weather grew threatening, and Eliza watched the sinking sun with great
anxiety, for the little rock in the ocean was not yet in sight. It
seemed to her as if the swans were exerting themselves to the utmost.
Alas! she was the cause of their not advancing more quickly. When the
sun set they would change to men, fall into the sea, and be drowned.
Then she offered a prayer from her inmost heart, but still no rock
appeared. Dark clouds came nearer, the gusts of wind told of the coming
storm, while from a thick, heavy mass of clouds the lightning burst
forth, flash after flash. The sun had reached the edge of the sea, when
the swans darted down so swiftly that Eliza's heart trembled; she
believed they were falling, but they again soared onward.
Presently, and by this time the sun was half hidden by the waves,
she caught sight of the rock just below them. It did not look larger
than a seal's head thrust out of the water. The sun sank so rapidly
that at the moment their feet touched the rock it shone only like a
star, and at last disappeared like the dying spark in a piece of burnt
paper. Her brothers stood close around her with arms linked together,
for there was not the smallest space to spare. The sea dashed against
the rock and covered them with spray. The heavens were lighted up with
continual flashes, and thunder rolled from the clouds. But the sister
and brothers stood holding each other's hands, and singing hymns.
In the early dawn the air became calm and still, and at sunrise the
swans flew away from the rock, bearing their sister with them. The sea
was still rough, and from their great height the white foam on the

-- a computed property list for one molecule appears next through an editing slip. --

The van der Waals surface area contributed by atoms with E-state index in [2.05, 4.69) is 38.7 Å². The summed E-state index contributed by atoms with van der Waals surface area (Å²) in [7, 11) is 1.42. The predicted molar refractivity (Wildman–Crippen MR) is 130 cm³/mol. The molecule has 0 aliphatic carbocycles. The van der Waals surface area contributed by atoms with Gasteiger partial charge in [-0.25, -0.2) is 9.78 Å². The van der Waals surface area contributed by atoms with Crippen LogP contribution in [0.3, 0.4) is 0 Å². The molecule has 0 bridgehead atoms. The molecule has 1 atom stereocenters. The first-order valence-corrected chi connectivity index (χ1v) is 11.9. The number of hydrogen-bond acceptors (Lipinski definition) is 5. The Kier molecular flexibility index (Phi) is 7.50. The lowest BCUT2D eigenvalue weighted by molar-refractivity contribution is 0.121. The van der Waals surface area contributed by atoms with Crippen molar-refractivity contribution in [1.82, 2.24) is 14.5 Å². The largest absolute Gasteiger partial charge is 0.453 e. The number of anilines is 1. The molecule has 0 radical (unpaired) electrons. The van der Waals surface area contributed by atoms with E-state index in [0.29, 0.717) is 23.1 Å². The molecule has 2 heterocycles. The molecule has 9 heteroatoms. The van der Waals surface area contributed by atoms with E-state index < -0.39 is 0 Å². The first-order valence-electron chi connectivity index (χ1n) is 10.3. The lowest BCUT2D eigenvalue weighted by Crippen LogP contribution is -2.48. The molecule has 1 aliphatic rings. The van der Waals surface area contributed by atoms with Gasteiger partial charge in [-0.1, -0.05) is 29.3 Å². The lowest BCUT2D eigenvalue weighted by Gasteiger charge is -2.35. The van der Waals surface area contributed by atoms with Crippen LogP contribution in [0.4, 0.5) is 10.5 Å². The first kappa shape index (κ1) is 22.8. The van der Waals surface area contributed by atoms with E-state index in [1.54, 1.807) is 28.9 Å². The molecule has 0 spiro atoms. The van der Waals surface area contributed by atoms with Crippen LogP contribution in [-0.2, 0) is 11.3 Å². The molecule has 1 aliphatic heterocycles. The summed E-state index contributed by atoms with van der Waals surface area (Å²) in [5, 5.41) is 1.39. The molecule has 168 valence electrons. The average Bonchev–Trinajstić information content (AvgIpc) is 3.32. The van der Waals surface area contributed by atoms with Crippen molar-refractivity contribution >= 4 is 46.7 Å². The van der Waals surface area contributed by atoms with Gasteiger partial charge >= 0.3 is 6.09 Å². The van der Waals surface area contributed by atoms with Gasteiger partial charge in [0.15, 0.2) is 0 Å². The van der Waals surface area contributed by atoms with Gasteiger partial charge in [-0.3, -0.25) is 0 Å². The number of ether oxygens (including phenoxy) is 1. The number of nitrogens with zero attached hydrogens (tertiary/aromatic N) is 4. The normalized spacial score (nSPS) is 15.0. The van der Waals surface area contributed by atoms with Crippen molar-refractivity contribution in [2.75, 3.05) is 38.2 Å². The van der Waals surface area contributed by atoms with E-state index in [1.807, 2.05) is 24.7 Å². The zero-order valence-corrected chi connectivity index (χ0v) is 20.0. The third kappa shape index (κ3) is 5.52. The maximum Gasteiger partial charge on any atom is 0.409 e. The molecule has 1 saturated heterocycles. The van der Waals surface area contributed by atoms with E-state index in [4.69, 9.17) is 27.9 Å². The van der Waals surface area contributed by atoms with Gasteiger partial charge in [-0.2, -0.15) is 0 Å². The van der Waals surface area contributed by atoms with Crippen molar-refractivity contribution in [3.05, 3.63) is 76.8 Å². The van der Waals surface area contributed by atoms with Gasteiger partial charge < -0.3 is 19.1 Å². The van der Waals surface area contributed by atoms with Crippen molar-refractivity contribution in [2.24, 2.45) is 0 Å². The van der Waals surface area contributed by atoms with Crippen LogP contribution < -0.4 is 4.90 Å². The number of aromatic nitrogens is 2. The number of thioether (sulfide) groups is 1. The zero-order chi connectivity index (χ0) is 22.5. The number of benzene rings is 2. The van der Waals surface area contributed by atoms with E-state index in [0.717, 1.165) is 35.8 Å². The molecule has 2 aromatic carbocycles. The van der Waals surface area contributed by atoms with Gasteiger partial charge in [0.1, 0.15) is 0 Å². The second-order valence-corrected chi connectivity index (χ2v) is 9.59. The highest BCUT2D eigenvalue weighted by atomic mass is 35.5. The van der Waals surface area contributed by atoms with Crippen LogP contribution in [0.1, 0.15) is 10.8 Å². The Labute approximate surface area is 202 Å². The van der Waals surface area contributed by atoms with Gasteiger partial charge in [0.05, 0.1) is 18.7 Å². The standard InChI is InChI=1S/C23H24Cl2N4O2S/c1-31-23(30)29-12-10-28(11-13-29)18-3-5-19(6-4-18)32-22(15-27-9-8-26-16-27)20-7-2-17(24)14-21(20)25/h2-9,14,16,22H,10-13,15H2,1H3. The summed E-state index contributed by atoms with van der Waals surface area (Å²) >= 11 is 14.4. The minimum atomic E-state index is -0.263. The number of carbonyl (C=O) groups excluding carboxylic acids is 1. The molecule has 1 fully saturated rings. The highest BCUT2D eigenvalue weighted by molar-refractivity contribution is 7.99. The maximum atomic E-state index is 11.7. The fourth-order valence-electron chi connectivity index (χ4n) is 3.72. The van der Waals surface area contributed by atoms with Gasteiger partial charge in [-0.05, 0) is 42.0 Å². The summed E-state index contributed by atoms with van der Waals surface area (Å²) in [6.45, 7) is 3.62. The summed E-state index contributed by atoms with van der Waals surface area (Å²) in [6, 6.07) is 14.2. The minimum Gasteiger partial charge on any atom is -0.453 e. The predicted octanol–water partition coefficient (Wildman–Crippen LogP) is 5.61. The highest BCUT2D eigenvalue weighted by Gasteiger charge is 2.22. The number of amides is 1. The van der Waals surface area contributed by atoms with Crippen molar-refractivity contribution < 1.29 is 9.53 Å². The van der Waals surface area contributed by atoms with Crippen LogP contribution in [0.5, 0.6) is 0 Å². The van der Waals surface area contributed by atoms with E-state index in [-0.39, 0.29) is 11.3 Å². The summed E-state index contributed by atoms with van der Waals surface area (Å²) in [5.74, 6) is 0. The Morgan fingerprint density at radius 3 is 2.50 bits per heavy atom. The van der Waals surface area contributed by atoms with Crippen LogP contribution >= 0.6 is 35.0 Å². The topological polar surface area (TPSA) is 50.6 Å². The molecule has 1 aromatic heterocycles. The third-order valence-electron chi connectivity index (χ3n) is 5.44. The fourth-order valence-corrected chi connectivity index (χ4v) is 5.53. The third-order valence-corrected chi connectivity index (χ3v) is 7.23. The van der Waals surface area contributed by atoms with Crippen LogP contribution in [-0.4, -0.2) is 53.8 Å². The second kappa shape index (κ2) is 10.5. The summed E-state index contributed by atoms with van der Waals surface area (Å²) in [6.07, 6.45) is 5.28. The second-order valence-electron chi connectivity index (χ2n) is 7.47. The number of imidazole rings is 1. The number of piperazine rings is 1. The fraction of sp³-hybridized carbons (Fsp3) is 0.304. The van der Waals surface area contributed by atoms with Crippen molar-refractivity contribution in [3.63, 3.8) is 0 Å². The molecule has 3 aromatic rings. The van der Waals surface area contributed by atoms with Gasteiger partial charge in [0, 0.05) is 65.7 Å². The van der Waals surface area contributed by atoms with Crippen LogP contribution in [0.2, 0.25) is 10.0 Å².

dark-green waves looked like millions of swans swimming on the water.
As the sun rose higher, Eliza saw before her, floating in the air, a
range of mountains with shining masses of ice on their summits. In the
center rose a castle that seemed a mile long, with rows of columns
rising one above another, while around it palm trees waved and flowers
as large as mill wheels bloomed. She asked if this was the land to
which they were hastening. The swans shook their heads, for what she
beheld were the beautiful, ever-changing cloud-palaces of the Fata
Morgana, into which no mortal can enter.
Eliza was still gazing at the scene, when mountains, forests, and
castles melted away, and twenty stately churches rose in their stead,
with high towers and pointed Gothic windows. She even fancied she could
hear the tones of the organ, but it was the music of the murmuring sea.
As they drew nearer to the churches, these too were changed and became
a fleet of ships, which seemed to be sailing beneath her; but when she
looked again she saw only a sea mist gliding over the ocean.